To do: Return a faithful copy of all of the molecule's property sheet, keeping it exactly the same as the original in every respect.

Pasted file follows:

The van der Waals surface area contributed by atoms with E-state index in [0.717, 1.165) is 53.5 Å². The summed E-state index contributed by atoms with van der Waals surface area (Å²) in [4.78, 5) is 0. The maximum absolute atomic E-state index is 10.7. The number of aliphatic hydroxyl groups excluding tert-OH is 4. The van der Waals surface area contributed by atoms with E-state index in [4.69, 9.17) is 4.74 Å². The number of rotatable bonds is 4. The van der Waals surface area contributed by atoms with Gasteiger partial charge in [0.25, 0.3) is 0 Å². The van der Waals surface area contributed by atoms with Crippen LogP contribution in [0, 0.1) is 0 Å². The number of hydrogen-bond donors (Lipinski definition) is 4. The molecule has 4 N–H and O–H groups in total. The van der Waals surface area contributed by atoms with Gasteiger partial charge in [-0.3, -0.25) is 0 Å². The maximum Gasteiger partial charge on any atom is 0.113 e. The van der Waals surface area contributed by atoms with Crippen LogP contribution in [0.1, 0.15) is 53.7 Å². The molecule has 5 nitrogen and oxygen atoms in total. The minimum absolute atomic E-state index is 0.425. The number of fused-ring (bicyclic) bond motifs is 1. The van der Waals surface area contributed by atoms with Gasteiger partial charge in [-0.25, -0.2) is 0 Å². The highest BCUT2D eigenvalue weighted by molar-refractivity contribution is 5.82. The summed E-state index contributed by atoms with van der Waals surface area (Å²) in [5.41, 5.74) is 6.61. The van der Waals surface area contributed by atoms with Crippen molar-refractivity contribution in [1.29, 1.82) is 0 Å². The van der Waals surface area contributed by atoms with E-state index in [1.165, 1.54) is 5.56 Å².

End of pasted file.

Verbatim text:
The van der Waals surface area contributed by atoms with E-state index in [0.717, 1.165) is 53.5 Å². The summed E-state index contributed by atoms with van der Waals surface area (Å²) in [4.78, 5) is 0. The maximum absolute atomic E-state index is 10.7. The number of aliphatic hydroxyl groups excluding tert-OH is 4. The van der Waals surface area contributed by atoms with E-state index in [4.69, 9.17) is 4.74 Å². The number of rotatable bonds is 4. The van der Waals surface area contributed by atoms with Gasteiger partial charge in [0.25, 0.3) is 0 Å². The van der Waals surface area contributed by atoms with Crippen LogP contribution in [0, 0.1) is 0 Å². The number of hydrogen-bond donors (Lipinski definition) is 4. The molecule has 4 N–H and O–H groups in total. The van der Waals surface area contributed by atoms with Gasteiger partial charge in [-0.3, -0.25) is 0 Å². The maximum Gasteiger partial charge on any atom is 0.113 e. The van der Waals surface area contributed by atoms with Crippen LogP contribution in [0.1, 0.15) is 53.7 Å². The molecule has 5 nitrogen and oxygen atoms in total. The minimum absolute atomic E-state index is 0.425. The number of fused-ring (bicyclic) bond motifs is 1. The van der Waals surface area contributed by atoms with Gasteiger partial charge in [-0.25, -0.2) is 0 Å². The highest BCUT2D eigenvalue weighted by molar-refractivity contribution is 5.82. The summed E-state index contributed by atoms with van der Waals surface area (Å²) in [5.41, 5.74) is 6.61. The van der Waals surface area contributed by atoms with Crippen molar-refractivity contribution in [1.29, 1.82) is 0 Å². The van der Waals surface area contributed by atoms with E-state index in [1.165, 1.54) is 5.56 Å².